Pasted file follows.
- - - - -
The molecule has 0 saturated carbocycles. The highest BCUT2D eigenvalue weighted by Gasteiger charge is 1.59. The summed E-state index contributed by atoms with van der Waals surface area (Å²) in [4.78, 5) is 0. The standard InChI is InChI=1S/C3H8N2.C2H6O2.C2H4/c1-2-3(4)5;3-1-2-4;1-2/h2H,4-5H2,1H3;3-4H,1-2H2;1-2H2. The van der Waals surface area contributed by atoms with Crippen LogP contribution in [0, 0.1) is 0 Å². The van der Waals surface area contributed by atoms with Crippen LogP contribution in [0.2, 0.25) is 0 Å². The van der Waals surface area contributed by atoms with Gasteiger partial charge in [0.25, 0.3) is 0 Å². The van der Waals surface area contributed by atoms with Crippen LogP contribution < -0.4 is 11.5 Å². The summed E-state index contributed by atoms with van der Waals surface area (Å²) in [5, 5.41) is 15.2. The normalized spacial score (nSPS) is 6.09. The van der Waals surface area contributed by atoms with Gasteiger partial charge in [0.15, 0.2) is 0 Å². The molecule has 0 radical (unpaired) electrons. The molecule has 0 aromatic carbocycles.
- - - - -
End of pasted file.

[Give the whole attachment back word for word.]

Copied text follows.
The molecule has 0 saturated carbocycles. The highest BCUT2D eigenvalue weighted by Gasteiger charge is 1.59. The summed E-state index contributed by atoms with van der Waals surface area (Å²) in [4.78, 5) is 0. The standard InChI is InChI=1S/C3H8N2.C2H6O2.C2H4/c1-2-3(4)5;3-1-2-4;1-2/h2H,4-5H2,1H3;3-4H,1-2H2;1-2H2. The van der Waals surface area contributed by atoms with Crippen LogP contribution in [0, 0.1) is 0 Å². The van der Waals surface area contributed by atoms with Crippen LogP contribution in [0.2, 0.25) is 0 Å². The van der Waals surface area contributed by atoms with Gasteiger partial charge in [0.25, 0.3) is 0 Å². The van der Waals surface area contributed by atoms with Crippen LogP contribution < -0.4 is 11.5 Å². The summed E-state index contributed by atoms with van der Waals surface area (Å²) in [5, 5.41) is 15.2. The normalized spacial score (nSPS) is 6.09. The van der Waals surface area contributed by atoms with Gasteiger partial charge in [0.15, 0.2) is 0 Å². The molecule has 0 radical (unpaired) electrons. The molecule has 0 aromatic carbocycles.